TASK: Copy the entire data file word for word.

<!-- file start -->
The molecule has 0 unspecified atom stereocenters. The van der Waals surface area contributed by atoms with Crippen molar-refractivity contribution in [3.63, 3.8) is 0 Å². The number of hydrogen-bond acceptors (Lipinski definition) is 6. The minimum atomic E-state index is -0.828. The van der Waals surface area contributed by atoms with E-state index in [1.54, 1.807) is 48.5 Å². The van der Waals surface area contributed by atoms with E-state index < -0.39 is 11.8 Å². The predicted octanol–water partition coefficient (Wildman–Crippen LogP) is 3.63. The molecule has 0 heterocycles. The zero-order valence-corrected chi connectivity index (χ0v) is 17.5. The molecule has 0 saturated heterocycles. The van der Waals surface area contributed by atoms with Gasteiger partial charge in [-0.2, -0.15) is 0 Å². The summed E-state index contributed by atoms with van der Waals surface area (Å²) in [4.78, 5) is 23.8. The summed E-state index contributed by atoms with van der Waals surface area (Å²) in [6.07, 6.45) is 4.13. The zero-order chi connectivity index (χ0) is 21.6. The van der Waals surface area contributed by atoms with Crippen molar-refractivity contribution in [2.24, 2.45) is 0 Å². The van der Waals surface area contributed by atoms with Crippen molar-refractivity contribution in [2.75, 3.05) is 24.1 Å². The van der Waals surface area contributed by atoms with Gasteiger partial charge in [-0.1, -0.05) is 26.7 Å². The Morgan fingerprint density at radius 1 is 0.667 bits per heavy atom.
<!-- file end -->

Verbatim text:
The molecule has 0 unspecified atom stereocenters. The van der Waals surface area contributed by atoms with Crippen molar-refractivity contribution in [3.63, 3.8) is 0 Å². The number of hydrogen-bond acceptors (Lipinski definition) is 6. The minimum atomic E-state index is -0.828. The van der Waals surface area contributed by atoms with E-state index in [1.54, 1.807) is 48.5 Å². The van der Waals surface area contributed by atoms with E-state index < -0.39 is 11.8 Å². The predicted octanol–water partition coefficient (Wildman–Crippen LogP) is 3.63. The molecule has 0 heterocycles. The zero-order valence-corrected chi connectivity index (χ0v) is 17.5. The molecule has 0 saturated heterocycles. The van der Waals surface area contributed by atoms with Gasteiger partial charge in [-0.2, -0.15) is 0 Å². The summed E-state index contributed by atoms with van der Waals surface area (Å²) in [4.78, 5) is 23.8. The summed E-state index contributed by atoms with van der Waals surface area (Å²) in [6.07, 6.45) is 4.13. The zero-order chi connectivity index (χ0) is 21.6. The van der Waals surface area contributed by atoms with Crippen molar-refractivity contribution in [2.24, 2.45) is 0 Å². The van der Waals surface area contributed by atoms with Crippen molar-refractivity contribution in [2.75, 3.05) is 24.1 Å². The van der Waals surface area contributed by atoms with Gasteiger partial charge in [-0.1, -0.05) is 26.7 Å². The Morgan fingerprint density at radius 1 is 0.667 bits per heavy atom.